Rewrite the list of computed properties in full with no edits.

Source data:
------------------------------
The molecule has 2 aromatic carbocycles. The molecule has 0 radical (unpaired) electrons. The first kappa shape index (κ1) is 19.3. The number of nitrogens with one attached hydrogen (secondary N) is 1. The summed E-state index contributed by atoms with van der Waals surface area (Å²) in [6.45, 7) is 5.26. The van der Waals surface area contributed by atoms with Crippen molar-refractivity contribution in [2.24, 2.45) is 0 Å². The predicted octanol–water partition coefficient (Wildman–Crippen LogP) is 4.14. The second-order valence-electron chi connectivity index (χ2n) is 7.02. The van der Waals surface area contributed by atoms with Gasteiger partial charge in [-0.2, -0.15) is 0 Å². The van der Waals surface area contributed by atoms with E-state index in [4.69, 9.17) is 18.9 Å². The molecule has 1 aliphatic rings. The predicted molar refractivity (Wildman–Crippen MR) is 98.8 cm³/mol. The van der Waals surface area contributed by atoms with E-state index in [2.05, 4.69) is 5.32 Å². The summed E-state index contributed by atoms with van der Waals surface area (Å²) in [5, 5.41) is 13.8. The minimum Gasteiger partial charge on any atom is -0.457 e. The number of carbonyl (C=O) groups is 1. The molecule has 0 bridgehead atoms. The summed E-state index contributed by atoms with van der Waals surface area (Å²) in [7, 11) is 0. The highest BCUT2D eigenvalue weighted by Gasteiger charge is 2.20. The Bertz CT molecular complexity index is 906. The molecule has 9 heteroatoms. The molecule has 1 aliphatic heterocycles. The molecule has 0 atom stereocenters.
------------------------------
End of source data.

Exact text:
The molecule has 2 aromatic carbocycles. The molecule has 0 radical (unpaired) electrons. The first kappa shape index (κ1) is 19.3. The number of nitrogens with one attached hydrogen (secondary N) is 1. The summed E-state index contributed by atoms with van der Waals surface area (Å²) in [6.45, 7) is 5.26. The van der Waals surface area contributed by atoms with Crippen molar-refractivity contribution in [2.24, 2.45) is 0 Å². The predicted octanol–water partition coefficient (Wildman–Crippen LogP) is 4.14. The second-order valence-electron chi connectivity index (χ2n) is 7.02. The van der Waals surface area contributed by atoms with Gasteiger partial charge in [-0.2, -0.15) is 0 Å². The van der Waals surface area contributed by atoms with E-state index in [4.69, 9.17) is 18.9 Å². The molecule has 1 aliphatic rings. The predicted molar refractivity (Wildman–Crippen MR) is 98.8 cm³/mol. The van der Waals surface area contributed by atoms with E-state index in [2.05, 4.69) is 5.32 Å². The summed E-state index contributed by atoms with van der Waals surface area (Å²) in [5, 5.41) is 13.8. The minimum Gasteiger partial charge on any atom is -0.457 e. The number of carbonyl (C=O) groups is 1. The molecule has 0 bridgehead atoms. The summed E-state index contributed by atoms with van der Waals surface area (Å²) in [7, 11) is 0. The highest BCUT2D eigenvalue weighted by Gasteiger charge is 2.20. The Bertz CT molecular complexity index is 906. The molecule has 9 heteroatoms. The molecule has 1 aliphatic heterocycles. The molecule has 0 atom stereocenters.